February 27, 2017
Australian Islamic Mission, the group funding the controversial Bendigo mosque, is demanding an apology from the ABC and Q&A.
Well, join the queue.
It may seem odd for AIM to sign a petition condemning Q&A for “giving unchallenged airtime to racial and ethno-religious abuse” by Senator Jacqui Lambie when, for more than a decade, AIM has been rolling out the red carpet for international speakers whose stock in trade is ethno-religious abuse.
Take Kuwaiti cleric Tareq Al-Suwaidan. Banned in the US, Belgium, even Saudi Arabia, he has been an honoured guest speaker at AIM fundraisers in 2010 and 2012.
Here he is sharing his trademark tolerance: “All the mothers of the Islamic nation … should suckle their babies on the hatred of the sons of Zion.
“We should instil this in the souls of our children, until a new generation arises and wipes them off the face of the earth … each one of us, when leaving this hall, should be contemplating how to wipe out Israel.”
AIM objected to Lambie’s comments because, it insists, they were racist and crude “and constitute racial abuse and bullying that would not be allowed at any of our workplaces, educational institutions or public spaces”.
Lambie upset AIM when she said: “So you can be a sharia law supporter and be half-pregnant at the same time? C’mon.”
AIM has also raised these comments by Lambie: “Stop playing the victim, we’ve had enough” and “Your ban got lifted, get over it … It hasn’t hurt you at all” and when she said her speech might be unacceptable “to a minority … but this is for the majority, this is what the majority want”.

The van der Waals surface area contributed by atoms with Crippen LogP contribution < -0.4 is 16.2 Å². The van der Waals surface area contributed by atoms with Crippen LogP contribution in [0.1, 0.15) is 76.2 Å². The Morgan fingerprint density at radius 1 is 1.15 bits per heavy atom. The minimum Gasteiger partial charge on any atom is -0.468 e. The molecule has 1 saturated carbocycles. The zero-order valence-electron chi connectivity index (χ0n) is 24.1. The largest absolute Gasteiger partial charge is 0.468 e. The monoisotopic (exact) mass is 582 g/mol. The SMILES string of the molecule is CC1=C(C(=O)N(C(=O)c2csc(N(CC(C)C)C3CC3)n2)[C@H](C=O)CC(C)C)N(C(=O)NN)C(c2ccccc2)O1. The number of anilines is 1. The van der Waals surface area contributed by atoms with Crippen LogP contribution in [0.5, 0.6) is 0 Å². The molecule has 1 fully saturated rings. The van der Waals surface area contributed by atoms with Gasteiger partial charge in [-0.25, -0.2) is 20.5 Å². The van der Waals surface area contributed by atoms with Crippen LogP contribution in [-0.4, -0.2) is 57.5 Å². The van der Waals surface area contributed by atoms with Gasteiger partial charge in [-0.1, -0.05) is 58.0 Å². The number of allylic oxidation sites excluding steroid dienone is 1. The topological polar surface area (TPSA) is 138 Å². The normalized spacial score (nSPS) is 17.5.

Yet Yvonne Ridley, a speaker at AIM’s 2014 conference who was captured by the Taliban and converted to Islam, described former British foreign minister David Miliband (who is Jewish) as “a gutless little weasel who lost more than his foreskin when he was circumcised”, talks about “Zionists [having] tentacles everywhere”, has openly broken UN sanctions to fund Hamas, and wrote that the mastermind of the Beslan school massacre in which up to 385 people died, including 186 children, was a martyr whose death saddened her.
AIM was disgusted that “hateful speech” was allowed on the ABC; yet promotes the writing of Sheikh Yusuf al-Qaradawi, a fan of Palestinian suicide bombing, who said in 2009: “Throughout history, Allah has imposed upon the Jews, people who would punish them for their corruption … The last punishment was carried out by Hitler … Allah willing, the next time will be at the hand of the believers.”
That the promoters of radical Islam arm themselves with the cudgels of political correctness is not surprising; it is a handy way of intimidating critics and when anyone returns fire they are accused of Islamophobia.
Thus, the petition AIM signed finished off with the admonition that “Islamophobia should not be tolerated, not in any workplace, and not in any forum”.